Monday, November 19, 2012
We are more than the sum of our parts. In the past year, OPEN MINDS has had lots of coverage of the effects of co-morbid conditions (see Health Care Costs Higher in Patients With Chronic Medical Conditions & Comorbid Psychological Disorders , Risk Of Inpatient Stay Six Times Higher For People With Mental Illness & Opioid Dependence all members, and Costs of Complex Consumers Dominate Health Policy Concerns all members) and the emerging models for “integrated” treatment (see Why Should Behavioral Health Organizations Consider Primary Care Integration Strategies? and Thinking About Integration? You’re Not Alone all members). With my interest in children, I was particularly interested in a related story that ran in the OPEN MINDS Weekly Wire earlier this month – see Co-Occurring Disorder Treatment Programs Superior In Reducing Youth Substance Use .
The research found that for adolescents with addiction problems, facilities offering comprehensive treatment for co-occurring disorders reported lower substance use, than programs with less comprehensive psychiatric services or no psychiatric services. This is one more testament to the phenomena of co-morbid conditions and the power of integrated treatment.
I think the study results have big implications for program planning for organizations that serve adolescents for two reasons. The first is that children that have mental health and substance abuse problems are an increasingly common focus of payers – and programs that address one condition and not the other don’t appear to be the best treatment choice. The second reason is the need to shrink the 5% of high-utilizing adults, before they become adults.
The new paradigm for treating the whole child and working with co-occurring problems is progressing toward the concept of integrating services for youth. Integration of mental health, substance abuse and physical health is already well on its way to becoming the “new normal” in the adult population (see An Executive Update On Integrated Care Models For Behavioral Health Systems ). I predict that the way we treat youth with co-occurring disorders will soon encompass physical health interventions and be required by payers. The emerging health homes for children are just one example of this type of integrated model.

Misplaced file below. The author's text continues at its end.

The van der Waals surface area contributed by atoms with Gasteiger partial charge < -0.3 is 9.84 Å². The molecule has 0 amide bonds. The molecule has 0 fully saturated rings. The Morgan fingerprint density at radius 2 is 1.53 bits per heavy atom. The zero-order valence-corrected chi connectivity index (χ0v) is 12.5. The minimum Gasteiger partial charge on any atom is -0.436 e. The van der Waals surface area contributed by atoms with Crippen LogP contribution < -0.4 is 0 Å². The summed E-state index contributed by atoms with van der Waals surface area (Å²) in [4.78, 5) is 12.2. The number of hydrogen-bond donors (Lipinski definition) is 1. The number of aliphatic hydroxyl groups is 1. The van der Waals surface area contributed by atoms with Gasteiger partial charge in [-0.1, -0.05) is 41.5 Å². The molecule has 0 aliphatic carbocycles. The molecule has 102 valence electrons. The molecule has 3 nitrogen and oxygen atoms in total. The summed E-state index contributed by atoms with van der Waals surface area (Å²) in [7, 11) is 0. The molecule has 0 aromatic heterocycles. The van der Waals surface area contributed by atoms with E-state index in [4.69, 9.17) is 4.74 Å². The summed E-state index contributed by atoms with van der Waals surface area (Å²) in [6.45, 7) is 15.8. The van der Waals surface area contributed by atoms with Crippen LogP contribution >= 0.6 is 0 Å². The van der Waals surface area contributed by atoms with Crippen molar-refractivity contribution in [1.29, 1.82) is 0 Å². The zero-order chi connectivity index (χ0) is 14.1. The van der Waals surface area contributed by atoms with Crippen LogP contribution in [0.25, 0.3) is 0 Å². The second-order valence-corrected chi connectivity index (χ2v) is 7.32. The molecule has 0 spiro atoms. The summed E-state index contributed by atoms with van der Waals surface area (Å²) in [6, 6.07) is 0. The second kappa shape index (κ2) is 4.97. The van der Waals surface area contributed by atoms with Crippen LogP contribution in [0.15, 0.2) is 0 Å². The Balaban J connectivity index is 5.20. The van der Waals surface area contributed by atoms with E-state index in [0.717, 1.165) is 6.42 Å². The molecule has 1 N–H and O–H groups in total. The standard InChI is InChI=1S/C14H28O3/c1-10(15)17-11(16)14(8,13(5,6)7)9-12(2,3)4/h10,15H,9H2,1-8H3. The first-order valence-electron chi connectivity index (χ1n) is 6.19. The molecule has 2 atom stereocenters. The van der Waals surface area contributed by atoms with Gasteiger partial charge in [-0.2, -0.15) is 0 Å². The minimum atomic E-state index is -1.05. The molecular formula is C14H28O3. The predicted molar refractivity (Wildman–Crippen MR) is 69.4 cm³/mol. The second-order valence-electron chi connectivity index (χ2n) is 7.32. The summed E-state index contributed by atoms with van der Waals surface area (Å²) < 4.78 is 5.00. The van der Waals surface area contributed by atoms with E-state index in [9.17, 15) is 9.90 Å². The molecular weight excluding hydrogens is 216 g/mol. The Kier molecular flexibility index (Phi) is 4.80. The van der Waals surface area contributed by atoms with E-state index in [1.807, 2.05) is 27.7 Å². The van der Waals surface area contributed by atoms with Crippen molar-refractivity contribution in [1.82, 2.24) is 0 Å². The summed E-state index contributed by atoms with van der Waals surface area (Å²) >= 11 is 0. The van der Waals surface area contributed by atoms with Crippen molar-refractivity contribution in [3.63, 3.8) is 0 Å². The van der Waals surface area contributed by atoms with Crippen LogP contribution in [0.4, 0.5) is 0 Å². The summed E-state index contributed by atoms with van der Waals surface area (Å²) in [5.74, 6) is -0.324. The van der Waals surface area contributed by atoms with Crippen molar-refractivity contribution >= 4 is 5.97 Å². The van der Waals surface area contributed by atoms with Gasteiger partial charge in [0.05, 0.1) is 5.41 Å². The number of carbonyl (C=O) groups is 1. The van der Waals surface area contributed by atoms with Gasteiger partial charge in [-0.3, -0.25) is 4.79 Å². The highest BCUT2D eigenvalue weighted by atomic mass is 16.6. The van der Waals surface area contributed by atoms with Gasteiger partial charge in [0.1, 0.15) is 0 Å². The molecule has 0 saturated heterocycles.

In the adult population, the fact that 5% of U.S. population with multiple chronic conditions account for half (49 percent) of health care spending (see Five Percent of Americans Responsible for Half of U.S. Health Spending ), is a major challenge in our national drive to “bend the cost curve.” Any investment in children’s treatment that prevents the youth with the co-occurring disorder from becoming that “high resource using” adult is a great investment.
Our team is committed to keeping you posted on this emerging research data – and on the integrated models for serving children that are developing in many markets. I will keep you posted on how co-occurring disorders treatment progresses across the country and what we learn along the way.
Senior Associate, OPEN MINDS
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